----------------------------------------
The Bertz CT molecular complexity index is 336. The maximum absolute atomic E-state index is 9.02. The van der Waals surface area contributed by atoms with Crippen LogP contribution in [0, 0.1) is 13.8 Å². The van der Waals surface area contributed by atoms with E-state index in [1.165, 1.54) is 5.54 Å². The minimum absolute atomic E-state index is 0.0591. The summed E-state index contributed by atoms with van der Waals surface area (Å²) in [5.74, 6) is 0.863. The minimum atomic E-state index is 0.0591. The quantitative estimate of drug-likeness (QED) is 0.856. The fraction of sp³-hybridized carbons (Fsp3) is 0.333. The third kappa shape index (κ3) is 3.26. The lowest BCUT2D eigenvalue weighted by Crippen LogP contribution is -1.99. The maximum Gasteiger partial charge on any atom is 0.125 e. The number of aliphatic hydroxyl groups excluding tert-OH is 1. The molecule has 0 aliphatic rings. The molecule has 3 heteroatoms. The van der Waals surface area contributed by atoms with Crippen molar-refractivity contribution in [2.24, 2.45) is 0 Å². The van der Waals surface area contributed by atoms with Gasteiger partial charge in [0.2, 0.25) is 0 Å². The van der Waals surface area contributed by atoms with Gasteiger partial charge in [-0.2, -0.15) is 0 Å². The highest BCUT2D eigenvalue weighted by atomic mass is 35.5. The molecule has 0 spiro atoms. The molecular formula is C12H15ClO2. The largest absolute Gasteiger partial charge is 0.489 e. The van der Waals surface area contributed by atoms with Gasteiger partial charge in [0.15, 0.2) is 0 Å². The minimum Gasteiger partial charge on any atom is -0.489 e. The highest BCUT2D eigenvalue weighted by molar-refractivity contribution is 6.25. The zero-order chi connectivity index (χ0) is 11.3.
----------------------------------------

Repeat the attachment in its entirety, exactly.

The Bertz CT molecular complexity index is 336. The maximum absolute atomic E-state index is 9.02. The van der Waals surface area contributed by atoms with Crippen LogP contribution in [0, 0.1) is 13.8 Å². The van der Waals surface area contributed by atoms with E-state index in [1.165, 1.54) is 5.54 Å². The minimum absolute atomic E-state index is 0.0591. The summed E-state index contributed by atoms with van der Waals surface area (Å²) in [5.74, 6) is 0.863. The minimum atomic E-state index is 0.0591. The quantitative estimate of drug-likeness (QED) is 0.856. The fraction of sp³-hybridized carbons (Fsp3) is 0.333. The third kappa shape index (κ3) is 3.26. The lowest BCUT2D eigenvalue weighted by Crippen LogP contribution is -1.99. The maximum Gasteiger partial charge on any atom is 0.125 e. The number of aliphatic hydroxyl groups excluding tert-OH is 1. The molecule has 0 aliphatic rings. The molecule has 3 heteroatoms. The van der Waals surface area contributed by atoms with Crippen molar-refractivity contribution in [2.24, 2.45) is 0 Å². The van der Waals surface area contributed by atoms with Gasteiger partial charge in [0.2, 0.25) is 0 Å². The van der Waals surface area contributed by atoms with Gasteiger partial charge in [-0.2, -0.15) is 0 Å². The highest BCUT2D eigenvalue weighted by atomic mass is 35.5. The molecule has 0 spiro atoms. The molecular formula is C12H15ClO2. The largest absolute Gasteiger partial charge is 0.489 e. The van der Waals surface area contributed by atoms with Gasteiger partial charge in [0.15, 0.2) is 0 Å². The minimum Gasteiger partial charge on any atom is -0.489 e. The highest BCUT2D eigenvalue weighted by molar-refractivity contribution is 6.25. The zero-order chi connectivity index (χ0) is 11.3.